Contemplating Death: Physical and Beyond

Today is Shivaratri: the fourteenth day of the month of Maha, in the Krishna (dark) fortnight.   Shiv is the Lord of this day, and of destruction. Among the prayers offered to Shiv is the Maha Mrutyunjaya mantra that goes like

ॐ त्र्यम्बकम् यजामहे सुगन्धिम् पुष्टिवर्धनम् ।

उर्वारुकमिव बन्धनान् मृत्योर्मुक्षीय माम्रतात् ।।

I did not realize the  deeper meaning of it until my mother’s uncle recently discussed the translation.

The seeker addresses the Lord in the first, and makes a wish in the second line of the verse.

The wish is, “Free me from death, by slaying my bonds with the same effortlessness with which a ripe pumpkin leaves its stem, never to slip from immortality.” The granter of the wish, the Lord of the death is addressed in the first line of the verse as the one with extraordinary vision, permeated with fragrance and as the nourisher.

How could the destroyer nourish? What fragrance surrounds destruction?

There lies the key to the meaning of death.

One stands nourished, and not killed by the God of death if one can see death as the point where degeneration and stagnation win over regeneration and the creation stops to serve its purpose. Death removes the clutter and makes place for creation of new. So logical! Then why fear the cleansing and clearing?

Because in the mind and heart of the creator, the image of the creation remains frozen in its past glory. Even if the creation is no longer adding anything new, even if the time has come to move on, there is reluctance and refusal. Probably fear.  That is death. And hence the prayer for safe passage away from the attachment to the rotten (or inability to recognize what is stagnant or rotting). Ignore the passage, and one sleeps in the still waters that stink. The transit could be frightening, just as the Tandava dance of the Shiva is thought to be.  But  viewed as a dance – with movement and rhythm, one can learn to do it and even stand in its awe, and perhaps enjoy it – and keep doing it until it comes effortlessly. The stench of stillness lifts. The prayer is for the life force that takes one forward never to go back, just like the ripe pumpkin, once separated from the plant never goes back to stick to it.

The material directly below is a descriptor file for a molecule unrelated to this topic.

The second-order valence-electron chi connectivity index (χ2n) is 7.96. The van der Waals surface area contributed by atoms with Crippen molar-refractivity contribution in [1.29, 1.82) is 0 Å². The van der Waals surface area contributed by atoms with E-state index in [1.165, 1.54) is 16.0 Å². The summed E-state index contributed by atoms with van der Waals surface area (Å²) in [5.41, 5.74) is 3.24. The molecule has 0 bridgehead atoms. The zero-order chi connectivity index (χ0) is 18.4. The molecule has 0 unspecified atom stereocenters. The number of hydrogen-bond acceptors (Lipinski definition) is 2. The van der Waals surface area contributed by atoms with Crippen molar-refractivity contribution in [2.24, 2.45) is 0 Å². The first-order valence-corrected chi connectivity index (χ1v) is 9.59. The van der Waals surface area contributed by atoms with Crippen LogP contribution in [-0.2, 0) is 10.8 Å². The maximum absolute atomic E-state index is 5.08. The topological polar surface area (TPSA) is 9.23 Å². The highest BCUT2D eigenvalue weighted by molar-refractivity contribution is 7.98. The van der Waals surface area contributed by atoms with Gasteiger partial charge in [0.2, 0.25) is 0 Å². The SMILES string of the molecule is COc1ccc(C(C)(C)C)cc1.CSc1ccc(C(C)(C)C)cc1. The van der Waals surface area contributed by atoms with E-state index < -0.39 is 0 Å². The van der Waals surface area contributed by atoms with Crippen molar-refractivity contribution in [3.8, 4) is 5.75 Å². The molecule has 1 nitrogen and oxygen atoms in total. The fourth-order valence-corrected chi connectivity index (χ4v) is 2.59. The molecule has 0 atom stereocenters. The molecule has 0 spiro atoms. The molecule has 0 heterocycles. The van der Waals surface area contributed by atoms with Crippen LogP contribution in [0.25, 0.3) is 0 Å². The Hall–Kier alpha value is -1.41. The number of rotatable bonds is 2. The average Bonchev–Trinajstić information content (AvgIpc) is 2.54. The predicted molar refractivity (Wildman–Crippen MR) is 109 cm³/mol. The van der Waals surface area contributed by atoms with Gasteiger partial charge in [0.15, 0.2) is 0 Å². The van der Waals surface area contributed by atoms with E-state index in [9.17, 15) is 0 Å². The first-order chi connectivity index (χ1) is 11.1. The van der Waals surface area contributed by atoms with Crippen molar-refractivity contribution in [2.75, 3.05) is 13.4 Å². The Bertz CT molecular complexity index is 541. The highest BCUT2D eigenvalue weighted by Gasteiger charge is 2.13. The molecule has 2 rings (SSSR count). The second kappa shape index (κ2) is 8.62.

THAT, is actually the essence (fragrance?) of life, obtained by avoiding the stench of stagnation.

No surprise that the prayer for the wife of Lord Shiv labels her as ‘the pace’ (गतिस्त्वं गतिस्त्वं त्वमेका भवानि). Such a perfect pair!

The thoughts of death are a symptom of psychological illness if one misconstrues death.

Being bodily alive but fettered in the past, however glorious, is death.

One needs courage to get out of THAT kind of death resulting out of trappings of past creations. Even thoughts. And so much more.

May THAT courage, Lord Shiv, be mine.

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2 thoughts on “Contemplating Death: Physical and Beyond

  1. Subhash Yadav says:

    There is an interesting conversation in, ‘The Book of Mirdad’ by Mikhail Naimy, It is a different take on ‘Death’.

    Bennoon: To slip from the rim of Time into the axis we must perforce deny ourselves. Can man deny his own existence?
    MIRDAD: For that, indeed, you must deny the self that is a plaything in the hands of Time and thus assert the Self which is immune to juggleries of Time.
    Bennoon: Can the denial of one self be the assertion of another?
    MIRDAD: Aye, to deny the self is to assert the Self. When one is dead to change, then one is born to changelessness. Most men live to die. Happy are they who die to live.

    Liked by 1 person

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